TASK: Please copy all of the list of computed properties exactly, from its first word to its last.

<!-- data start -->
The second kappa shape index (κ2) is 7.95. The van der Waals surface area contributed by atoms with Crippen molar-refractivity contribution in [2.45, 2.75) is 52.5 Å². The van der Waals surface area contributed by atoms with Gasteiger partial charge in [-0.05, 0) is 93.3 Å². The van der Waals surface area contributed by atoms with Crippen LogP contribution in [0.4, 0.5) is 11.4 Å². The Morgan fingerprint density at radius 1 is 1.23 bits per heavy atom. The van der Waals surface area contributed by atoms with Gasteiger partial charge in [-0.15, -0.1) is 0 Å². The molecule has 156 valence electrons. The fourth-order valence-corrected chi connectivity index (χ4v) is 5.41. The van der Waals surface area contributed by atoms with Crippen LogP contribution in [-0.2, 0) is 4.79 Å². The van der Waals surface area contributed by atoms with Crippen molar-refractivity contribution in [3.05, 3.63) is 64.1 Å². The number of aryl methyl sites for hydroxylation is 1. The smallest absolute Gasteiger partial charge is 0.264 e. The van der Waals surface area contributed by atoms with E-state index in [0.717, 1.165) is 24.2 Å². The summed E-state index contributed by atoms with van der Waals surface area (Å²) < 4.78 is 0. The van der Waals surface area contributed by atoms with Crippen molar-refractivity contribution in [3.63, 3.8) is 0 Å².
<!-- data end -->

The second kappa shape index (κ2) is 7.95. The van der Waals surface area contributed by atoms with Crippen molar-refractivity contribution in [2.45, 2.75) is 52.5 Å². The van der Waals surface area contributed by atoms with Gasteiger partial charge in [-0.05, 0) is 93.3 Å². The van der Waals surface area contributed by atoms with Crippen LogP contribution in [0.4, 0.5) is 11.4 Å². The Morgan fingerprint density at radius 1 is 1.23 bits per heavy atom. The van der Waals surface area contributed by atoms with Gasteiger partial charge in [-0.15, -0.1) is 0 Å². The molecule has 156 valence electrons. The fourth-order valence-corrected chi connectivity index (χ4v) is 5.41. The van der Waals surface area contributed by atoms with Crippen LogP contribution in [-0.2, 0) is 4.79 Å². The van der Waals surface area contributed by atoms with Crippen molar-refractivity contribution in [3.05, 3.63) is 64.1 Å². The number of aryl methyl sites for hydroxylation is 1. The smallest absolute Gasteiger partial charge is 0.264 e. The van der Waals surface area contributed by atoms with E-state index in [0.717, 1.165) is 24.2 Å². The summed E-state index contributed by atoms with van der Waals surface area (Å²) < 4.78 is 0. The van der Waals surface area contributed by atoms with Crippen molar-refractivity contribution in [3.63, 3.8) is 0 Å².